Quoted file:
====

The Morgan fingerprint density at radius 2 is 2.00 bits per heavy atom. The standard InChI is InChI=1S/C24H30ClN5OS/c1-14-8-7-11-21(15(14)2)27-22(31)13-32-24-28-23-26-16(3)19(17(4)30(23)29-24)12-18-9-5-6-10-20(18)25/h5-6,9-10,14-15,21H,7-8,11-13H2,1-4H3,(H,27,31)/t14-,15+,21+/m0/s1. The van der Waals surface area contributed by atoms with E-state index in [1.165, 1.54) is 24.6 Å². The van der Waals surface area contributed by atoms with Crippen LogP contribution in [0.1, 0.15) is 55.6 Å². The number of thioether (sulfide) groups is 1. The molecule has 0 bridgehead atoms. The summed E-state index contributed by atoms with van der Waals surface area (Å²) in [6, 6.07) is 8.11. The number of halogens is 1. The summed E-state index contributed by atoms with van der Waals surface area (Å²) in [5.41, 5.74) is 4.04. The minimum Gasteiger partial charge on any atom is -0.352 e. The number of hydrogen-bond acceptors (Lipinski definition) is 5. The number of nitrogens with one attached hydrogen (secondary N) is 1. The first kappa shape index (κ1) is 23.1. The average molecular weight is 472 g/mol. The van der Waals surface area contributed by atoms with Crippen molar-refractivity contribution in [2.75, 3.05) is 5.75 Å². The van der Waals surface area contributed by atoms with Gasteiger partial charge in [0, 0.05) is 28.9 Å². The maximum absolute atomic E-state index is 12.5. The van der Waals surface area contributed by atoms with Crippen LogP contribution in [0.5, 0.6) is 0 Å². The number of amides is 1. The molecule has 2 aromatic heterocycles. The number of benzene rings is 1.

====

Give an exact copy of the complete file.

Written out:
The Morgan fingerprint density at radius 2 is 2.00 bits per heavy atom. The standard InChI is InChI=1S/C24H30ClN5OS/c1-14-8-7-11-21(15(14)2)27-22(31)13-32-24-28-23-26-16(3)19(17(4)30(23)29-24)12-18-9-5-6-10-20(18)25/h5-6,9-10,14-15,21H,7-8,11-13H2,1-4H3,(H,27,31)/t14-,15+,21+/m0/s1. The van der Waals surface area contributed by atoms with E-state index in [1.165, 1.54) is 24.6 Å². The van der Waals surface area contributed by atoms with Crippen LogP contribution in [0.1, 0.15) is 55.6 Å². The number of thioether (sulfide) groups is 1. The molecule has 0 bridgehead atoms. The summed E-state index contributed by atoms with van der Waals surface area (Å²) in [6, 6.07) is 8.11. The number of halogens is 1. The summed E-state index contributed by atoms with van der Waals surface area (Å²) in [5.41, 5.74) is 4.04. The minimum Gasteiger partial charge on any atom is -0.352 e. The number of hydrogen-bond acceptors (Lipinski definition) is 5. The number of nitrogens with one attached hydrogen (secondary N) is 1. The first kappa shape index (κ1) is 23.1. The average molecular weight is 472 g/mol. The van der Waals surface area contributed by atoms with Crippen molar-refractivity contribution in [2.75, 3.05) is 5.75 Å². The van der Waals surface area contributed by atoms with Gasteiger partial charge in [0, 0.05) is 28.9 Å². The maximum absolute atomic E-state index is 12.5. The van der Waals surface area contributed by atoms with Crippen LogP contribution in [0.5, 0.6) is 0 Å². The number of amides is 1. The molecule has 2 aromatic heterocycles. The number of benzene rings is 1.